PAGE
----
There’s still a lot to learn about the global impacts of cloud computing, but one thing we can say with certainty: bit for bit, email for email, and video for video, it’s more efficient in the cloud.

September 6, 2011

Internet Bus Arrives In Bihar

After successfully traveling to 10 states, covering more than 2000 locations and touching the lives of over 56,00,000 Indians across 120 towns, Google India’s educational Internet Bus is now entering Bihar. Surveys have indicated that more than 15,00,000 people have gone online for the first time after visiting the bus.

In Bihar the bus will visit Patna, Gaya, Bhagalpur, Darbhanga, Bihar Sharif, Arrah, Katihar, Chapra & Purnia.

The custom-designed bus has several computer and mobile terminals on board. These will be used to give a first-hand experience to users about the real life benefits of the Internet.

The bus will showcase informative content in English and Hindi in addition to the basic familiarization on using services like search, email, social networking, online ticketing etc. It will also showcase how data services can be used on a mobile device.

Users across India will be able to follow the bus through its journey, see pictures and videos and join online communities by simply visiting

September 5, 2011

The evolution of enterprise software

[Cross posted from the Google Enterprise Blog]

Yesterday our chairman Eric Schmidt took the stage at Dreamforce with Salesforce CEO Marc Benioff to discuss the evolution of computing. In a wide-ranging conversation, they covered everything from the network computer to the consumerization of IT to the emerging primacy of mobile, social and local. You can watch the keynote here:

Eric pointed out that it’s the cloud that is allowing us to upend the old software model. High cost. Complex. Quickly out-of-date. Difficult to replace. We’ve exhausted what can be done with client-server.

Consumer technology is now shaping enterprise software, and it’s transforming the way we live and work. Ubiquitous. Easy to use. Flexible. Constantly innovating. Built for teams. We’ve embraced a user-first, 100% web approach with Google Apps, and it’s a big reason why more than 40 million people now use Apps. We also announced that 4 million businesses run on Apps and another 5,000 join the movement every day.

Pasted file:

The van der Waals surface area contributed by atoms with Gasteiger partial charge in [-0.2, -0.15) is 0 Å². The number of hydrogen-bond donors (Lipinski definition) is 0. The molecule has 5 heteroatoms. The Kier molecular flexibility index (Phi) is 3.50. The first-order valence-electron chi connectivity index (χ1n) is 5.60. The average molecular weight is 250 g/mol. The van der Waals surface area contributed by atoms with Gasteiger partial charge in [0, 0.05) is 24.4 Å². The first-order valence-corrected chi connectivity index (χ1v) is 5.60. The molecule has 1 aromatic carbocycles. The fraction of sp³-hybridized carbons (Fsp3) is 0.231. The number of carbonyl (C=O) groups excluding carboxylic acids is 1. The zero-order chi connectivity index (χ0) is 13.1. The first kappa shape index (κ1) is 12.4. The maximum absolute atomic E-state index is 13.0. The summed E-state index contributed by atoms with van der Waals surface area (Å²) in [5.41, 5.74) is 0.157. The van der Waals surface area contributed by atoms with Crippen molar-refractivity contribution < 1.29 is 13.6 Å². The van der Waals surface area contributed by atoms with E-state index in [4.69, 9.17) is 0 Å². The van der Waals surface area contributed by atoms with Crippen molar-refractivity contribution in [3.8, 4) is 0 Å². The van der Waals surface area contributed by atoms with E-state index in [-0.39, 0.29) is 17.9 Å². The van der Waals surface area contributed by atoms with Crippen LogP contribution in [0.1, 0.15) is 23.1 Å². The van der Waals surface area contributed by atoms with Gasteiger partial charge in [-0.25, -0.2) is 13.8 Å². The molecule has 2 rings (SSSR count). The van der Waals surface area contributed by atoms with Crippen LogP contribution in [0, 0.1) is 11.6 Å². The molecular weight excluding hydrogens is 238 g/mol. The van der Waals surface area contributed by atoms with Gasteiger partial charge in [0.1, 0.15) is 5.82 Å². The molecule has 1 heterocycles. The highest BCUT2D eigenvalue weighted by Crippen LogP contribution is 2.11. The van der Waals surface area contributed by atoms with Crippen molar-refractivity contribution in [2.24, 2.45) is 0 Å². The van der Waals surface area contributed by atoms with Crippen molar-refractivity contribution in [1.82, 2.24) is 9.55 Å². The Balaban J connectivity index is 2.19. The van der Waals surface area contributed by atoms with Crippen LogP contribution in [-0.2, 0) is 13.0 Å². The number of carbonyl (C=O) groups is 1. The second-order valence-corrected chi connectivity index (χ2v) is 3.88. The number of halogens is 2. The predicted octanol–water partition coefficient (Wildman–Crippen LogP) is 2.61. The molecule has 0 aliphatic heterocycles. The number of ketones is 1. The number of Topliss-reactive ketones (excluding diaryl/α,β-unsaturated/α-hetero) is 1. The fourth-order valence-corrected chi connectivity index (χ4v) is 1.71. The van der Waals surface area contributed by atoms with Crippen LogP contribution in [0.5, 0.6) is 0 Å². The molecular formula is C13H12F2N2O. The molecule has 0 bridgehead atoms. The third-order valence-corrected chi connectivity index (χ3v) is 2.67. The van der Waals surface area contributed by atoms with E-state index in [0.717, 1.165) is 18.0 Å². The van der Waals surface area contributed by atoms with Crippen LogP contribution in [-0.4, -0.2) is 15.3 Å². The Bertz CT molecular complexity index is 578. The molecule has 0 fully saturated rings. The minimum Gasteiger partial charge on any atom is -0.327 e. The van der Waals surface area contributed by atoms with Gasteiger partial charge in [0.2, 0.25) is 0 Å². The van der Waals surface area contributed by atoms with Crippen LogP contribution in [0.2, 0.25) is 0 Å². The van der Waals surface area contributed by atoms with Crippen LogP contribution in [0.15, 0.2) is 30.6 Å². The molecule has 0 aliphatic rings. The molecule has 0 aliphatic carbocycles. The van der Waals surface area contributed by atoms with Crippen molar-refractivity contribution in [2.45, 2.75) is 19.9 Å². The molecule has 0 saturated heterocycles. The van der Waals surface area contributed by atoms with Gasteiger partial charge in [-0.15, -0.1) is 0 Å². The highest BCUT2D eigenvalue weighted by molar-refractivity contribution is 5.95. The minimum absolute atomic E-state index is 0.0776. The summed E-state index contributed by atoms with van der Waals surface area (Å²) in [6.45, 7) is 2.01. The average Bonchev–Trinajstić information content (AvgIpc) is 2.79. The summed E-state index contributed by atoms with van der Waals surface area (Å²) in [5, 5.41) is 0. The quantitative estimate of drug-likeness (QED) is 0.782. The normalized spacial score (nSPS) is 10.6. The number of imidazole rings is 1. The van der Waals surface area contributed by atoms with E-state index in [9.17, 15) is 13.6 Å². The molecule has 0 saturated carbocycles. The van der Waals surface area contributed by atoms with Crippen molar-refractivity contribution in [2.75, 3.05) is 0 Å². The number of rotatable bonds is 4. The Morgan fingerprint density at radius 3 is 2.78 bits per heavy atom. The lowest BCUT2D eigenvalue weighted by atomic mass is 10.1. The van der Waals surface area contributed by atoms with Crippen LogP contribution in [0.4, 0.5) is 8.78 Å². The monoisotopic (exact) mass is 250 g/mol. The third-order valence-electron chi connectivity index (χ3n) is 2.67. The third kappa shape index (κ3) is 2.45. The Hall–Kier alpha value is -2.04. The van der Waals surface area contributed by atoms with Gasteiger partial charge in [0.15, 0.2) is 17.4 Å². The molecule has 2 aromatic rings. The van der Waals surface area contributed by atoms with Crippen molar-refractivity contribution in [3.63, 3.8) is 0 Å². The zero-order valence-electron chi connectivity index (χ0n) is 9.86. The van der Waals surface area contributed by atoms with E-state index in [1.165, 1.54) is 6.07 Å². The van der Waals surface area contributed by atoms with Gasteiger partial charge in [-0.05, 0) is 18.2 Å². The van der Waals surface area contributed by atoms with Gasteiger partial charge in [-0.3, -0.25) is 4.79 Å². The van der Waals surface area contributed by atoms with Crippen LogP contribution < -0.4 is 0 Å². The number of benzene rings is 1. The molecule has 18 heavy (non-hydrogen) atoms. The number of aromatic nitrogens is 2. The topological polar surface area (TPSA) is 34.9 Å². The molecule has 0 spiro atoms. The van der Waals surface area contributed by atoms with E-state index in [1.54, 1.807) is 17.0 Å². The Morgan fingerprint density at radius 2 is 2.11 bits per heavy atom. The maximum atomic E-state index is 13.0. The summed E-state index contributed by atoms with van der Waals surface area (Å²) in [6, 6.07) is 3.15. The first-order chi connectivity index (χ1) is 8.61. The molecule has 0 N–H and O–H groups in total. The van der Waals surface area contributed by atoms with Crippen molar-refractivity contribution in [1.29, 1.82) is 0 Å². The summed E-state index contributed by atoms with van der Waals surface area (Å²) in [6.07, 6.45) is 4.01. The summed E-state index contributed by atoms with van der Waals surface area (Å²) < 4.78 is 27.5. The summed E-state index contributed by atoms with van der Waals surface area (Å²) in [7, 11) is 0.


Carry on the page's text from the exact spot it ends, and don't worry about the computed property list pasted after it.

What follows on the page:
But of all the ideas Eric and Marc discussed, one resonated with me most: “Life is short, you should spend it working with people you enjoy.”

September 2, 2011

Happy third birthday, Chrome!

It’s that time of the year again for the Chrome team, when we pause on our anniversary to reflect on the amazing life and times of the web. It’s hard to believe that it’s already been three years since we launched our open source web browser, Chrome.

In that time, the web community has continued to inspire us, bringing the power of the web into all kinds of apps and experiences, with all modern browsers making great strides in speed, simplicity and security. To pay homage to the goodness of the web, we’ve put together an interactive infographic, built in HTML5, which details the evolution of major web technologies and browsers:
(With thanks to our friends at Hyperakt, Vizzuality, mgmt design and GOOD)

In our third year, we’ve also brought Chrome's principles of speed, simplicity and security to a new model of computing: the Chromebook. The Chromebook is pure Chrome—a computer built for everything you ever need to do on the web while doing away with all the usual annoyances of an old, slow PC.

Here’s a quick fly-by through the some of the highlights of the past 12 months on the Chrome platform:

Faster and faster
  • We kick off the Year of the Rabbit with a new compilation infrastructure for the V8 JavaScript engine, codenamed “Crankshaft,” which improves JavaScript performance by up to 66 percent.
  • Chrome’s new settings interface helps you find the right settings quickly with an integrated search box. It also provides direct links to each settings page, which can be copied and pasted for easy troubleshooting.
  • The omnibox is improved to better suggest partial matches for webpage titles and URLs.
  • You can optionally enable Chrome Instant, which shows relevant content in the browser window as you type, before you press Enter.
  • Chrome’s built-in prerendering technology enables sites to build even faster experiences for their users—such as Instant Pages in Google search, which in some cases makes search results appear to load almost instantly.
Simpler and more accessible
  • Chrome supports many popular screen readers such as JAWS, NVDA and VoiceOver to help visually impaired people better experience the web.
  • Print Preview, a popular feature request, uses Chrome’s built-in PDF viewer to display the preview, and enables you to save any webpage as a convenient PDF file using the “Print to PDF” option.
  • Chrome’s icon takes on a simpler look to embody the Chrome spirit, since Chrome is all about making your web experience quicker, lighter and easier for all.
An even more secure platform